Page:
Last November during Arizona Farm Bureau 101st Annual Meeting, Kevin Rogers’ family received the C.S. Brown Legacy Award on behalf of Kevin, who passed away in April of this year. His farm legacy parallels that of an earlier Arizona Farm Bureau president. 

Stefanie Smallhouse best said it in her tribute to former Arizona Farm Bureau President, Kevin Rogers: “Kevin had farming in his blood and invested much of his life in service to farming and ranching families. Whether this was for the cotton industry, serving on national advisory boards, or his decades of service to Arizona Farm Bureau – most notably his 14 years as President and FBFS Assistant Goodwill Grill Master – I knew him to be an agricultural statesman. While serving on his officer team, I learned about his way of diplomacy by observing how he interacted with policymakers, members, and staff. He had a way of disarming people and making them feel comfortable in every formal setting. He opened every congressional meeting by first relating to whomever we were meeting with on a personal level - which meant he took a lot of time building relationships. I never went into a meeting feeling he was unprepared to lead us, and he never excluded anyone from participating in the conversation. If you have never moderated such a meeting, it can be difficult. Kevin placed foremost importance on members being able to speak for themselves and easing them into the conversation, so it was seamless. I do not believe I ever saw him lose his temper or disrespect others during what was at times difficult and tense conversations over especially critical issues. In fact, a couple of those very situations were between the two of us; we did not always agree on how to get the job done but we respected each other for our differences and perspectives. I do not think I have ever known a person so willing to set aside personal hubris to preserve a friendship or working relationship as I knew Kevin to do. As part of his legacy, others will understand how important relationships, temperament, and humility are to advocating for something bigger than oneself.”


The C.S. Brown Legacy Award

Charles Sidney Brown, otherwise known as “Farmer Brown,” was one of the early pioneers of our organization’s grassroots structure and is considered one of the most influential leaders in the history of the Arizona Farm Bureau.  


Farmer Brown was known for traveling across the state talking about farming and advocating for the industry. Brown saw the value of all ag producers working together but believed that to be effective, we had to adopt a ground-up, truly grassroots model. As a result, he led the charge to organize county Farm Bureaus across the state. He was instrumental in organizing these county farm bureaus and forming the Arizona Farm Bureau. Plus, he was one of the delegates to take part in the formation of the American Farm Bureau Federation at the national level.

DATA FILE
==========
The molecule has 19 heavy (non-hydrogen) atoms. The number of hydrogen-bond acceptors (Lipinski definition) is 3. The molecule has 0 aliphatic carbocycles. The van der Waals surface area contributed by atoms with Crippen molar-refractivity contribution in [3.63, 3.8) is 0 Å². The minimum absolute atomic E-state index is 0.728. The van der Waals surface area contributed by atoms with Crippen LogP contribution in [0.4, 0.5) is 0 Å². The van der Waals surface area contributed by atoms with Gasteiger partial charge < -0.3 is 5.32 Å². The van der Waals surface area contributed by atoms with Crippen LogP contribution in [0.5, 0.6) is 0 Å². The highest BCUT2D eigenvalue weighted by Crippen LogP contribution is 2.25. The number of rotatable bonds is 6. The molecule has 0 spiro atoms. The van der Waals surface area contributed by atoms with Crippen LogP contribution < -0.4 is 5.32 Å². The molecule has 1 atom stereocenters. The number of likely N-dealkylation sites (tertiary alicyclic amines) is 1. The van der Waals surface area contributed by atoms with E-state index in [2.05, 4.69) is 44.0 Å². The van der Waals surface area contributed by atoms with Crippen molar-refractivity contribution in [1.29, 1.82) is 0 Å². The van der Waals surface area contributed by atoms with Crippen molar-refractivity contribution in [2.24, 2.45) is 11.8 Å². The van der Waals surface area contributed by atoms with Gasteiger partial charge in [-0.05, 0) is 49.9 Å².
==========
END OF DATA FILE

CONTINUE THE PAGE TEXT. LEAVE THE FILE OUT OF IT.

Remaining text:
The C.S. Brown Legacy Award was created to honor an individual who has illustrated the same selfless commitment to advocating for agriculture, grassroots leadership in our industry, and a lifetime of service to the Farm Bureau and our members at the local, state, and national levels. Kevin Rogers becomes its first recipient. 


Kevin Rogers’ Legacy

Rogers was a fourth-generation Valley farmer who farmed with his wife, Janel and his parents, uncle, brothers, and sister. Together the Rogers family farms over 7,000 acres of land, producing cotton, alfalfa, wheat, barley and corn. These farms are in Phoenix, Laveen, Mesa and Scottsdale.

Rogers was active in a variety of community, civic and business groups and has served on many boards and delegations involving trade, transportation and the environment. To reference just a few of his volunteer activities, he was an officer of the Arizona Cotton Growers Association and served on the National Cotton Council and is past Chairman of the United States Department of Agriculture (USDA). He was active with the 4-H Youth Foundation and County Fair Board and has served as president for both groups. At the time of his passing, he was the Executive Director of the Arizona Cotton Growers Association. 

Rogers led Arizona Farm Bureau from 2003 to 2017 as president but his reach and influence went far beyond just Farm Bureau, always willing to serve. He pushed to make sure Farm Bureau responded after both the Rodeo and Wallow fires with hay lifts as well as the fires in Yavapai County and worked with getting the claims adjusters there to help insureds get help from FBFS. 

He worked hard to make sure all staff at Arizona Farm Bureau was welcomed and their opinions were included. He led AZFB in developing the Ag in the Classroom program.